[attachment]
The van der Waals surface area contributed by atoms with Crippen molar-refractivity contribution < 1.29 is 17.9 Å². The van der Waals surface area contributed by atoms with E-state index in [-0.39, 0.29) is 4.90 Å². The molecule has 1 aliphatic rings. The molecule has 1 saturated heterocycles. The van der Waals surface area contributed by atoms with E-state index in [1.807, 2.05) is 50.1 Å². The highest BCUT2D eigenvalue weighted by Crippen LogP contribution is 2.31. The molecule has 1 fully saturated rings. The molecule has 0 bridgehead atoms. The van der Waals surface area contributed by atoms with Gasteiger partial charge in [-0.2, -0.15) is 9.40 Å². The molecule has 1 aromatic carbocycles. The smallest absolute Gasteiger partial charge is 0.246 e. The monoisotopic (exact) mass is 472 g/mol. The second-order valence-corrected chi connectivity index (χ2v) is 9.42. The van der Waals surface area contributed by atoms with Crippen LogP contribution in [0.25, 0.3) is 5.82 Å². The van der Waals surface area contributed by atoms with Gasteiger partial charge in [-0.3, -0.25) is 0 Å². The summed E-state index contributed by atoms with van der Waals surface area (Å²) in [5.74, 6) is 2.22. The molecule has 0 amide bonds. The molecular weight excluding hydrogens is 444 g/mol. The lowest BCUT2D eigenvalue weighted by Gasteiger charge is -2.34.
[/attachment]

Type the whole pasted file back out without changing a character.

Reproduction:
The van der Waals surface area contributed by atoms with Crippen molar-refractivity contribution < 1.29 is 17.9 Å². The van der Waals surface area contributed by atoms with E-state index in [-0.39, 0.29) is 4.90 Å². The molecule has 1 aliphatic rings. The molecule has 1 saturated heterocycles. The van der Waals surface area contributed by atoms with E-state index in [1.807, 2.05) is 50.1 Å². The highest BCUT2D eigenvalue weighted by Crippen LogP contribution is 2.31. The molecule has 1 fully saturated rings. The molecule has 0 bridgehead atoms. The van der Waals surface area contributed by atoms with Gasteiger partial charge in [-0.2, -0.15) is 9.40 Å². The molecule has 1 aromatic carbocycles. The smallest absolute Gasteiger partial charge is 0.246 e. The monoisotopic (exact) mass is 472 g/mol. The second-order valence-corrected chi connectivity index (χ2v) is 9.42. The van der Waals surface area contributed by atoms with Crippen LogP contribution in [0.25, 0.3) is 5.82 Å². The van der Waals surface area contributed by atoms with Gasteiger partial charge in [-0.3, -0.25) is 0 Å². The summed E-state index contributed by atoms with van der Waals surface area (Å²) in [5.74, 6) is 2.22. The molecule has 0 amide bonds. The molecular weight excluding hydrogens is 444 g/mol. The lowest BCUT2D eigenvalue weighted by Gasteiger charge is -2.34.